Estate of Cowser

This case is not covered by Casetext's citator
Case No. 17-CV-866 (E.D. Wis. Sep. 12, 2018)

Case No. 17-CV-866


THE ESTATE OF ANTONIO COWSER, by RONNIE COWSER, as Special Administrator, and RUBY COWSER Plaintiffs, v. DAVID J. CLARKE JR. et al., Defendants.


The Estate of Antonio Cowser, Ronnie Cowser, as Special Administrator, and Ruby Cowser ("the Estate" or plaintiffs) bring this 42 U.S.C. § 1983 claim against David A. Clarke Jr., Richard E. Schmidt, Captain George Gold, Corrections Officer Brooks, Corrections Officer Tiara Sheet-Walker, John Doe # 1, John Does # 2-10, and Milwaukee County (collectively defendants) for deliberate indifference leading to the death of Antonio Cowser while in custody of a Milwaukee County Jail. Additionally, Ruby Cowser, Antonio Cowser's mother, brings a § 1983 claim for loss of companionship. Defendants move to dismiss the Estate's claim as time barred and Ruby Cowser's claim for failure to state a claim under 12(b)(6) of the Federal Rules of Civil Procedure. For the reasons explained below, defendants' motion to dismiss is granted in part and denied in part.


On January 10, 2011, Antonio Cowser was admitted to the Milwaukee County Justice Center after being sentenced to twenty-four days of confinement for "'Driving Under the Influence.'" (Am. Compl. ¶ 2.) Cowser was placed in the "Special Needs" section of the facility. (Am. Comp. ¶ 25.) On January 23, 2011, Cowser was pronounced dead. (Id.) The Estate alleges that shortly after Cowser's death, Ruby Cowser was informed by an agent of the Medical Examiner's Office that Antonio's death was the result of a heart attack. (Am. Compl. ¶ 20.) However, on the December 28, 2011 Medical Examiner' Report ("MER"), it was determined that Cowser died "'due to complications of a psychotic disorder.'" (Am. Compl. ¶ 50.) The Estate alleges that defendants were deliberately indifferent to Cowser's serious medical needs, failed to properly train the Milwaukee County Jail personnel, and failed to provide medical and psychological attention to Cowser leading to his death. (Am. Compl. ¶ 87.) The Estate filed its action on January 21, 2017. (Docket # 1.) An amended complaint was filed on September 28, 2017. (Docket # 19.)


To survive a Rule 12(b)(6) motion to dismiss, a plaintiff must satisfy Rule 8(a) by providing a "short and plain statement of the claim showing that the pleader is entitled to relief. . . in order to give the defendant fair notice of what the. . . claim is and the grounds upon which it rests." Bell Atlantic Corp. v. Twombly, 550 U.S. 544, 545 (2007) (quoting Conley vs. Gibson, 355 U.S. 41, 47 (1957)). Additionally, the allegations must suggest that the plaintiff is entitled to relief beyond the speculative level. E.E.O.C. v. Concentra Health Services, Inc., 496 F.3d 773, 777 (7th Cir. 2007). Nevertheless, the Court must construe the complaint "in the light most favorable to the plaintiff, taking as true all well-pleaded factual allegations and making all possible inferences from those allegations in his or her favor." Lee v. City of Chicago, 330 F.3d 456, 459 (7th Cir. 2003). "Dismissing a complaint as untimely at the pleading state is an unusual step, since a complaint need not anticipate and overcome affirmative defenses, such as the statute of limitations. But dismissal is appropriate when the plaintiff pleads himself out of court by alleging facts sufficient to establish the complaint's tardiness." Cancer Foundation, Inc., v. Cerberus Capital Management, LP, 559 F.3d 671 (7th Cir. 2009) (internal citation omitted).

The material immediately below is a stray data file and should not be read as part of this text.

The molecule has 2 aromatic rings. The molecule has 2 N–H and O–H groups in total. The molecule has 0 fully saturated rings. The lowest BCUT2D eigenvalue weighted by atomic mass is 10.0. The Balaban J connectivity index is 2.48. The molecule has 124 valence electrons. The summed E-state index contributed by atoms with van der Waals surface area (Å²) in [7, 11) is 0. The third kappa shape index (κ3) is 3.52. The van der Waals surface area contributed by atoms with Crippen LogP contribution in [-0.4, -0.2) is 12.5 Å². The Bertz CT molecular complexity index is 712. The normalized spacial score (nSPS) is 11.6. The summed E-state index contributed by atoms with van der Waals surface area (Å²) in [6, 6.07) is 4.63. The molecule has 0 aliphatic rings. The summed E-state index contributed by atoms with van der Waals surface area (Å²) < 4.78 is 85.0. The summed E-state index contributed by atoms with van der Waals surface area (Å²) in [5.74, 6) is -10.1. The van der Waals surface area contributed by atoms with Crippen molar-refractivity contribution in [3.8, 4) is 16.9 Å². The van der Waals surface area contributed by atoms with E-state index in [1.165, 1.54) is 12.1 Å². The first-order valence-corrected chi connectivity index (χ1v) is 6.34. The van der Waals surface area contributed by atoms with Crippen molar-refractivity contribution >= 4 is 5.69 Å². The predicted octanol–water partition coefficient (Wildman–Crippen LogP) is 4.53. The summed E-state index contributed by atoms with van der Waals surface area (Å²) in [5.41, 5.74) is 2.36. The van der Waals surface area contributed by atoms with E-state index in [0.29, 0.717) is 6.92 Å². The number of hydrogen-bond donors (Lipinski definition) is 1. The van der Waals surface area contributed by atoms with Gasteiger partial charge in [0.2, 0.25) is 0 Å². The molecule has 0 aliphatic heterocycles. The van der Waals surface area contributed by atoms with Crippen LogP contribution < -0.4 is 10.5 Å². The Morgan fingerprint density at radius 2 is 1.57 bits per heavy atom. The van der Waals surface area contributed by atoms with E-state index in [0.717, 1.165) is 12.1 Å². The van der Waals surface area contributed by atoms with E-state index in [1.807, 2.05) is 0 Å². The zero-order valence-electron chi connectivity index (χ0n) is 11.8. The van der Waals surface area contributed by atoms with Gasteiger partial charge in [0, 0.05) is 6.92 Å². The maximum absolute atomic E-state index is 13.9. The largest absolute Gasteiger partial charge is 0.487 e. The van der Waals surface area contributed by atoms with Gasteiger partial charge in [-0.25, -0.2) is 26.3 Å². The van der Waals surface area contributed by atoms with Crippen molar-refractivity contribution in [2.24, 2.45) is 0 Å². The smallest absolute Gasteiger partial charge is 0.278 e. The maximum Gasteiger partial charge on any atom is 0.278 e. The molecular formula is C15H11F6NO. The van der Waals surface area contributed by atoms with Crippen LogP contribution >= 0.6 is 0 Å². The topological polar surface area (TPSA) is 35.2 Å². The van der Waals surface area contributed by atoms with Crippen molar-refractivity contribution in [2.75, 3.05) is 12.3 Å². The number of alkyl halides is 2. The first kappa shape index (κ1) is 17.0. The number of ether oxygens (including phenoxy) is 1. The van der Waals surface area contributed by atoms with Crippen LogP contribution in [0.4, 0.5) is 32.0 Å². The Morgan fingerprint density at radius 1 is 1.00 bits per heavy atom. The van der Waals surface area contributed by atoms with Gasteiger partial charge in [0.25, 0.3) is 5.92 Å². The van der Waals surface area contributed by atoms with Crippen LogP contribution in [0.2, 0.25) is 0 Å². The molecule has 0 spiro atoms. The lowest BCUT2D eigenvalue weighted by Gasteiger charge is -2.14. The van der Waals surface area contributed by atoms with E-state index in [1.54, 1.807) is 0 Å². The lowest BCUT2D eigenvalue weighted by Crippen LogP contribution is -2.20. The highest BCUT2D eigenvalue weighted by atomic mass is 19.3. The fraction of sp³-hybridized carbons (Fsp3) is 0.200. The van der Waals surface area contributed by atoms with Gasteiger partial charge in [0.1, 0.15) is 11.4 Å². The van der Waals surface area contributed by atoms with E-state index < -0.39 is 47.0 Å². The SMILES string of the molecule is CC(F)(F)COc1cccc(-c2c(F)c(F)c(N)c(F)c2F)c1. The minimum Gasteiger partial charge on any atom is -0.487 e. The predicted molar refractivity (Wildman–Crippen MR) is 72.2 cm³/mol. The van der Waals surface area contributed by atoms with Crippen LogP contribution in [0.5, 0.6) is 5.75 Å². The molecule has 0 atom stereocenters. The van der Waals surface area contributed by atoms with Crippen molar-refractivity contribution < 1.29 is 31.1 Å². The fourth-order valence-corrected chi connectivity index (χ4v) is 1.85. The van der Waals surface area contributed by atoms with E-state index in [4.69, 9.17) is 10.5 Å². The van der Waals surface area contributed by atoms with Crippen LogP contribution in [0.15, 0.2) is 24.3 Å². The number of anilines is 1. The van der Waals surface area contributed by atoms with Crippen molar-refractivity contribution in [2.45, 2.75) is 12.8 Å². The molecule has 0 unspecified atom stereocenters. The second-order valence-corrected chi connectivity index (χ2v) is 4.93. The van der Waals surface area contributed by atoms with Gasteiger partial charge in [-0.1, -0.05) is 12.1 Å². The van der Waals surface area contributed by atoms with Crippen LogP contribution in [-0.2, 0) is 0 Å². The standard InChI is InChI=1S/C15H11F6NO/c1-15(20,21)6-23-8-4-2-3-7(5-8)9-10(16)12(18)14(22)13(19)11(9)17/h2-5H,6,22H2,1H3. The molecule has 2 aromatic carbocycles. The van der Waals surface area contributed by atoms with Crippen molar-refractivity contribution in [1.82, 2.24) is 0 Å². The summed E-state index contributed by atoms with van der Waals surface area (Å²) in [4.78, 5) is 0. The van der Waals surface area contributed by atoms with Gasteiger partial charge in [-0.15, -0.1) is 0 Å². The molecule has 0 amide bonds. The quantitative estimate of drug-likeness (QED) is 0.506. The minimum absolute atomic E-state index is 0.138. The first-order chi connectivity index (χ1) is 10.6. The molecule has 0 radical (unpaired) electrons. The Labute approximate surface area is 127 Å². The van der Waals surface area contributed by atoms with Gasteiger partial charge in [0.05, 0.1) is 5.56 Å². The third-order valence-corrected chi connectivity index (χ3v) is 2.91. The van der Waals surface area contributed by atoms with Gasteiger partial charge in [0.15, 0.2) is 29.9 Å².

In § 1983 actions, federal courts adopt the forum state's statute of limitations. Wallace v. Kato, 549 U.S. 384, 387 (2007). The Seventh Circuit has applied Wisconsin's six-year statute of limitations in actions involving § 1983 personal-rights claims. Gray v. Lacke, 885 F.2d 399 (7th Cir. 1989). While the statute of limitations is grounded in state law, the accrual date of a § 1983 cause of action is a question of federal law "conforming in general to common-law tort principles." Wallace, 549 U.S. at 387-88. A § 1983 claim accrues "'when the plaintiff knows or should know that his or her constitutional rights have been violated.'" Hileman v. Maze, 367 F.3d 694, 696 (7th Cir. 2004) (quoting Kelly v. City of Chicago, 4 F.3d 509, 511 (7th Cir. 1993)).

Generally, the accrual date is determined by the court identifying the injury and determining the date the plaintiff could have sued for that injury. Hileman, 367 F.3d at 696. However, the "discovery rule," which is read into the state statute of limitations postpones the beginning of the limitations period of a federal claim from the date the party is injured to the date when the party discovers or should have discovered the injury, exercising reasonable diligence. Cathedral of Joy Baptist Church v. Village of Hazel Crest, 22 F.3d 713, 717 (7th Cir. 1994) (internal citation omitted).

In this case, the Estate filed this lawsuit on June 21, 2017. Defendants argue that the date for accrual of the statute of limitations is the date of Cowser's death, January 23, 2011. Accordingly, defendants argue the lawsuit is untimely. Specifically, defendants argue that as of the date of Cowser's death, the Estate knew Cowser had suffered harm and that if anyone other than Cowser caused the harm, it was potentially the County.

Construing the complaint in the light most favorable to the Estate and accepting the factual allegations as true, as I must at this stage, I do not find that the claim is indisputably time barred. The Estate alleges that it had initially been told that Cowser died of a heart attack. The Medical Examiner's Report, which was incorporated by the Estate's amended complaint, lists the cause of death as "complications of a psychotic disorder." (Declaration of Anthony Anzelmo ("Anzelmo Decl.") ¶ 2, Exh. 1, Medical Examiner's Report at 5, Docket # 28-1.) Further, the Estate alleges it was not until the release of the Medical Examiner's Report on December 28, 2011 that it learned of the cause of death.